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Monday, September 25, 2023


Brain-mapping technology advances

The College of Technology is developing a new brain-mapping device to benefit people who sustain serious head injuries both at home and on the battlefield.’

UH associate professor of engineering technology George Zouridakis has teamed up with a diverse group of scientists to work on a portable, yet powerful piece of equipment that can help determine the severity of traumatic brain injuries based on near-infrared spectroscopy (NIRS).’

An integral part of the team is research associate Luca Pollonini, who joined Zouridakis’ lab in September 2008. Pollonini has experience with the Italian effort to commercialize NIRS technologies.’

Visiting Japanese professors Mikio Kubota and Mayako Inouchi will join Zouridakis’ lab in April in an effort to further refine the device that has many applications in the clinical setting.’

‘ ‘Mild traumatic brain injury (mTBI) is usually associated with a brief change in mental status or consciousness,’ Zouridakis said. ‘About 1.1 million Americans experience mTBI each year, and a significant portion of these patients suffers long-term impairment and, sometimes, permanent disability.’

As with other injuries, the accuracy and speed of diagnosis can determine the degree of recovery.

‘As repeated mTBI can cause a wide range of neurological and cognitive deficits, early detection of mTBI is of paramount importance,’ Zouridakis said.

Diagnostic equipment used to evaluate head injuries is powerful but limited by cost and portability, he said.’

‘The common approach is Computed Tomography or CT, but the CT scanner costs upwards of $1.5 million dollars and delivers radiation to the patient,’ Zouridakis said. ‘In addition, and the scanner must remain stationary and requires specially trained operators.’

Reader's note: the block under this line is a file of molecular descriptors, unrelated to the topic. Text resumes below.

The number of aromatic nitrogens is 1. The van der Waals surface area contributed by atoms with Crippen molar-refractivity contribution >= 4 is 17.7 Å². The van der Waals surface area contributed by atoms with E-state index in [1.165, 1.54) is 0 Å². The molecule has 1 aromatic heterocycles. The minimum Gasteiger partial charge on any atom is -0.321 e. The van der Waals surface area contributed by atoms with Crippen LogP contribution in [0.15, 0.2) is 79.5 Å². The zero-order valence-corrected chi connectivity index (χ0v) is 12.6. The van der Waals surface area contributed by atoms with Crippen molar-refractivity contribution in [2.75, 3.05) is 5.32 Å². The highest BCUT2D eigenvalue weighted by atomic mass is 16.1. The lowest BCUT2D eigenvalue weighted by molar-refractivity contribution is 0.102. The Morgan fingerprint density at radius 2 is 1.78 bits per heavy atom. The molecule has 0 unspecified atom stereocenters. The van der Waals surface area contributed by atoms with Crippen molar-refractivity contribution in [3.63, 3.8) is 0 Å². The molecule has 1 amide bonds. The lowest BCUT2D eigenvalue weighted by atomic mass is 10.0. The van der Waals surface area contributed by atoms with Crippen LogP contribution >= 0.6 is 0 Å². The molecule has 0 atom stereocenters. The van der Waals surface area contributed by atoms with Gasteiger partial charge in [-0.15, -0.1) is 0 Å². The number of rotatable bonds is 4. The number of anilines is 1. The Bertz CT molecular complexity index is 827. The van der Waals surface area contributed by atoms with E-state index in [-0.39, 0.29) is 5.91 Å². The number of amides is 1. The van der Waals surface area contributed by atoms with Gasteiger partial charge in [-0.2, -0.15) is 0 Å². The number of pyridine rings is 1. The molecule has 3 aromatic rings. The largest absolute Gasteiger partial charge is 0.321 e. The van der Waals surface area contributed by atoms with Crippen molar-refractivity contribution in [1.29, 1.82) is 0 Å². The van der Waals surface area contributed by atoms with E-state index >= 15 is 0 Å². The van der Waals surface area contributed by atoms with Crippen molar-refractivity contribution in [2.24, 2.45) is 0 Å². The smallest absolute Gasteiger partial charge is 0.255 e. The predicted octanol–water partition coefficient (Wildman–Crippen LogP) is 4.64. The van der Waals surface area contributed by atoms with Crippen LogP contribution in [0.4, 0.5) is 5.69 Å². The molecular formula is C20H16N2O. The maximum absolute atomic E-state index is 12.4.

Zouridakis’ team plans to overcome cost and portability issues by combining two different types of brain-mapping technologies.’

‘Our current multi-channel device costs a little bit more than $200,000, but eventually it will be optimized into a much more economical, handheld, embedded device for both civilian and military use,’ Zouridakis said.’

The device is bulky and the sensors have to be secured to the patient’s head with Velcro straps.

One part, the electroencepholograph (EEG), measures the electrical activity of the brain while the second part, the NIRS, analyzes blood flow to the activated regions of the brain. Both are non-invasive and are essentially painless.’

‘When neurons perform a certain brain function, like for example when the brain instructs your hand to move, they produce electrical pulses at a very fast rate. EEG can measure this kind of electrical events,’ Zouridakis said. ‘However, when neurons are activated they need additional oxygen which is brought to them through the blood. These changes in oxygen demand are measured by NIRS.’

By combining the two technologies, the activity of the brain can be mapped with sufficient resolution to identify particular regions that may be compromised after a head injury.’

Zouridakis said that it will be several years until this technology will be implemented’ into the hospital setting, but his collaborations have shown great promise.’

‘Most of the existing devices are still for research purposes only. However, we have been collaborating with Professor Jose Leon-Carrion’s group in Spain, who runs probably the best traumatic brain injury rehabilitation center in Europe. He has a four channel NIRS device and has done some studies with encouraging results for traumatic brain injury applications,’ Zouridakis said.

‘Eventually, I envision a device that can be used with deployed troops to triage injured soldiers and send them either back to their unit or to a hospital for treatment. Similarly, for civilian cases of brain injury, such as for instance in car accidents, early detection of mTBI and proper treatment will optimize patient recovery.’

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